JERUSALEM, JAN. 3 -- Hard hit by mounting fears of a Persian Gulf war, Pan American Airways announced today that it has suspended flights to Israel and Saudi Arabia, while other international carriers said they were cutting back on the number of scheduled flights to the Jewish state.

Pan Am said it was forced to halt the flights for at least a week because of soaring war-risk insurance rates, which had raised the cash-strapped airline's premium costs 10-fold to $162,500 per flight to Riyadh and 20-fold to $65,000 per flight to Tel Aviv. A Pan Am spokeswoman said in New York that the new rates had made "it no longer economically feasible" to continue such flights and that the airline "is working with the U.S. State Department and the Department of Transportation" to try to find a way to restore service.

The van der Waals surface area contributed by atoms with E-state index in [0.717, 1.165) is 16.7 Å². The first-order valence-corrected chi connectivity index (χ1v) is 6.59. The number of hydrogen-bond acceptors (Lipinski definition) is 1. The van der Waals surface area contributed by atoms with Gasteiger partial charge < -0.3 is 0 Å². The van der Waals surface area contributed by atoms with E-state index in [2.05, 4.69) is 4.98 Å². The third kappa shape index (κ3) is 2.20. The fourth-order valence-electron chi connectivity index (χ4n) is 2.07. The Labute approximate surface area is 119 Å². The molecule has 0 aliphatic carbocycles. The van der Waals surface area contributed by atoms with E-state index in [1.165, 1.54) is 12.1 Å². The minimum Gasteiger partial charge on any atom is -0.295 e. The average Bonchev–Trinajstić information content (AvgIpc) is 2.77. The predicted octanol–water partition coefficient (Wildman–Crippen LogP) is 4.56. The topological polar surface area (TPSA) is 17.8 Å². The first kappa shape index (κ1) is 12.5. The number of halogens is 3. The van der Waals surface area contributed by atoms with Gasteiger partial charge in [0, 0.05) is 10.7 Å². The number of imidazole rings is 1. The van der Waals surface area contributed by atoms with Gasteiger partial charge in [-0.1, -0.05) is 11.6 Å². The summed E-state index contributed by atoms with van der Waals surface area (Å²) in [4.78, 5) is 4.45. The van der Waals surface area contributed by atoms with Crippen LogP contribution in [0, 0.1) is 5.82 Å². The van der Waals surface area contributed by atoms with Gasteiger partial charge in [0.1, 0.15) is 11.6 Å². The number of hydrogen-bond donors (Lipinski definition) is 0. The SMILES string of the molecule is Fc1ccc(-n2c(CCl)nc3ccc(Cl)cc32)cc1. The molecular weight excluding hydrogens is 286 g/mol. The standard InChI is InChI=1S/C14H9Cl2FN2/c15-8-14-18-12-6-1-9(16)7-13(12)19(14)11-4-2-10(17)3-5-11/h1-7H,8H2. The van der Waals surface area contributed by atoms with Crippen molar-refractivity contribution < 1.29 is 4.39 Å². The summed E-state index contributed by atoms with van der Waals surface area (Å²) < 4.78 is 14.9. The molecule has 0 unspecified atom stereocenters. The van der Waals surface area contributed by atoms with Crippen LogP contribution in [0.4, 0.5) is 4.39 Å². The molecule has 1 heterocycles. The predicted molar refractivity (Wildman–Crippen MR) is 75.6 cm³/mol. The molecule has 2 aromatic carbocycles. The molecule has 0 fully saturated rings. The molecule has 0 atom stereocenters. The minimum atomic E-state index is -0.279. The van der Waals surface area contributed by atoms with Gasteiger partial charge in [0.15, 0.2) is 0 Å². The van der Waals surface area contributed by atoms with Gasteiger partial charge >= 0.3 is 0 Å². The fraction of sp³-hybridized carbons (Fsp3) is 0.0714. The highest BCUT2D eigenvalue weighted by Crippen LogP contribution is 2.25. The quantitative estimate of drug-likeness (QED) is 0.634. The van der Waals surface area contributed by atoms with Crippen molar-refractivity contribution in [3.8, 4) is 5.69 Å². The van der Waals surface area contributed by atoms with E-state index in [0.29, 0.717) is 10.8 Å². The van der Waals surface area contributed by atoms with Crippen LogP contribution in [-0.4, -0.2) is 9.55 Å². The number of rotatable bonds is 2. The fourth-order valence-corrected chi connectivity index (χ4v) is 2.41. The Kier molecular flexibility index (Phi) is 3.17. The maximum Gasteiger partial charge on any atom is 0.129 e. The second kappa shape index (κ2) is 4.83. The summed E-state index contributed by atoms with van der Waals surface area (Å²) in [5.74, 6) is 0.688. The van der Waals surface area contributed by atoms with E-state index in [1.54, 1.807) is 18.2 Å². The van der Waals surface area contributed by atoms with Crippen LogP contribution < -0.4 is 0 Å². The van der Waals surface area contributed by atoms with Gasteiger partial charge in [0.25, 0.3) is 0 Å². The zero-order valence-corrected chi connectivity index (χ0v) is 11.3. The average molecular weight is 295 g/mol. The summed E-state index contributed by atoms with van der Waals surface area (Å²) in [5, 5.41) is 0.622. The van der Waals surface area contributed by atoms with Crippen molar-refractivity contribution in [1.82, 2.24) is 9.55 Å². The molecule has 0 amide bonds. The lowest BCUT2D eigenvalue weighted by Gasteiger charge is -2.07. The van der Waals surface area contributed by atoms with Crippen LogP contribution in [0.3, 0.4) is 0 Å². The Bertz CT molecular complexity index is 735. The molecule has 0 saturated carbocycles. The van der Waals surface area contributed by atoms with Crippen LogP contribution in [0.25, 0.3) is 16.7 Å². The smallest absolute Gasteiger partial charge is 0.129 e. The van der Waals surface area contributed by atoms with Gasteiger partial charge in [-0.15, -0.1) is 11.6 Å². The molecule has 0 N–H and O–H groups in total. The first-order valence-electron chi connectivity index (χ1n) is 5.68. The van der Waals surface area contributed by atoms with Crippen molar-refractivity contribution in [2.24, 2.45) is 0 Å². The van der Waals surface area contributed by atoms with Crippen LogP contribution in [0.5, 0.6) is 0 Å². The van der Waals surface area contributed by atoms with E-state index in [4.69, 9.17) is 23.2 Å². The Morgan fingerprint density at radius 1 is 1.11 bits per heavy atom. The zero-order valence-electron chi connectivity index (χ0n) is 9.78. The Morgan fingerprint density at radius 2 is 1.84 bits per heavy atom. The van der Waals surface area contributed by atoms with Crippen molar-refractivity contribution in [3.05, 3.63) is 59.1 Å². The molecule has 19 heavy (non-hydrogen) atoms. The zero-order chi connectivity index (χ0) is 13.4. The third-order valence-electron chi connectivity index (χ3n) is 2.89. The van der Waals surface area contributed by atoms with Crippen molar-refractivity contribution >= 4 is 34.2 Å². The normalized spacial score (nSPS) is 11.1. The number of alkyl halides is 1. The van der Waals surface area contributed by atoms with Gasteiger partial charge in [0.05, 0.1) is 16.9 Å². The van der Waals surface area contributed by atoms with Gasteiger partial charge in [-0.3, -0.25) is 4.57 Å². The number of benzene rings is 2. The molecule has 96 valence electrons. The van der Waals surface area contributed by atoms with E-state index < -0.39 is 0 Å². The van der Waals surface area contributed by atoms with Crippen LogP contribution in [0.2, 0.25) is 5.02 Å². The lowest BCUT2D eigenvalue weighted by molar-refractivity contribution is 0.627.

Meanwhile, both British Airways and KLM, the Dutch national airline, said they were reducing the number of flights to Israel from six to four a week because of scarce bookings. Swissair and Air France quickly followed suit, citing high insurance premiums. British Air had already changed its flight schedules so planes and crews would not have to remain overnight in Israel, which Iraq has threatened to attack in the event of a war in the gulf.

Israeli Transport Minister Moshe Katsav said he believed the Pan Am suspension was unjustified and instructed El Al, the Israeli national airline, to accommodate passengers booked on Pan Am. Israeli aviation officials said, however, that they expected other airlines to halt flights to Tel Aviv as the United Nations' Jan. 15 deadline for Iraqi troops to leave Kuwait neared.

In a related development here today, Jerusalem's Hebrew University announced that it was shortening the term and holding early exams for 520 foreign students so they could leave the country before the U.N. deadline, if they wished.

"I think the panic comes more from overseas than it does from here," said a university spokesman. "We moved exams up because parents have been pressuring their children to get out, as have foreign universities with students here."